Sen. Kirsten Gillibrand said Thursday society is at a “watershed moment” on how it views and deals with sexual harassment with change becoming imminent in light of the recent scandals in entertainment and politics.
“I think this is a reckoning,” the New York Democrat said in a radio interview. “I think we are in a watershed moment where it’s going to be an important change for our women, for our daughters, for men and for society about what we deem is acceptable. And in the world we live in today, we won’t tolerate abuse of power and position in any form from anyone.”
Gillibrand, who previously proposed new laws for combating sexual harassment in Congress and in the military, stepped out of the Democratic mainstream two weeks ago when she said former President Bill Clinton should have, in hindsight, resigned over sexual harassment allegations. She later added the issue is viewed differently today and noted that President Donald Trump also has been the target of accusations.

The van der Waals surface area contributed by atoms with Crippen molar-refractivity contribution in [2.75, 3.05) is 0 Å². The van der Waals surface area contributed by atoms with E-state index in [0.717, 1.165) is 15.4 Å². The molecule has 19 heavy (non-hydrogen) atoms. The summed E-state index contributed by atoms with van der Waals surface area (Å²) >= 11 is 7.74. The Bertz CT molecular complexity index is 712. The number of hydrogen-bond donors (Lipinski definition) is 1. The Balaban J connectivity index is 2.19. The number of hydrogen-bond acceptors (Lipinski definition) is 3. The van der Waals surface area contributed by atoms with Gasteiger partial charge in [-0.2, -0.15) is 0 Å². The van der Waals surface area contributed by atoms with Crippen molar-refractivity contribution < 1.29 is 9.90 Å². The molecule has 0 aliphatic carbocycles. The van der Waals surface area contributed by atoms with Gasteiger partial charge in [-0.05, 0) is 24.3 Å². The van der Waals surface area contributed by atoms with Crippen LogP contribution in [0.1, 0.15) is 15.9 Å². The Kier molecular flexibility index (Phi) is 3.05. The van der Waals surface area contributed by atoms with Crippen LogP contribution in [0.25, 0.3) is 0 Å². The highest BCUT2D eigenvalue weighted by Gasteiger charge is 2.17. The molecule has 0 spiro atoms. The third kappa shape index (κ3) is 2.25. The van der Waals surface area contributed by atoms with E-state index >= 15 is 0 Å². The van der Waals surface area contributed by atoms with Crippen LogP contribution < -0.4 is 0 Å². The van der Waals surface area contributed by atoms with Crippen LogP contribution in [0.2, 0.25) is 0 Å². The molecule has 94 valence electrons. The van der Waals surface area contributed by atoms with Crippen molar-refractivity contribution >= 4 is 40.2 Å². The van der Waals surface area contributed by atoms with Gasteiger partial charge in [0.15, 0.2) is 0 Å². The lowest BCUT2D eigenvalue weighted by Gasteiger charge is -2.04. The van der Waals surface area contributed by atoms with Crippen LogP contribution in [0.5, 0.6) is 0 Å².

The array of harassment scandals began this fall with Hollywood bigwig Harvey Weinstein, then went on to include Alabama Senate candidate Roy Moore, NBC “Today” show host Matt Lauer and most recently public radio host Garrison Keillor.
In some cases, the allegations involved long ago actions, prompting a question to Gillibrand about whether past acts should be viewed by today’s standards. The senator said: “Things are changing.”
“I think we need clarity today about what’s acceptable and what’s not acceptable,” Gillibrand said on “The Capitol Pressroom,” a radio program that originates from the State Capitol in Albany. “I think a lot of behavior that we’re talking about isn’t acceptable in any circumstances. It wasn’t acceptable then — it’s just that, today, people are willing to hold people accountable. . . . I think things have changed.”
Asked by host Susan Arbetter whether she believed Democrats and Republicans were being held to different standards on the issue — a reference to the pressure on Sen. Al Franken (D-Minn.) and Rep. John Conyers (D-Mich.) to resign, but not Trump, a Republican, Gillibrand answered: “I don’t think anyone is going to be held to a different standard any more. I think this is a reckoning.”
Gillibrand said it’s up to Franken whether to resign, while quickly adding it was “outrageous” that there is no investigation of Trump despite more than a dozen sexual harassment allegations. She predicted that in the near future “voters are not going to tolerate” politicians accused of harassment.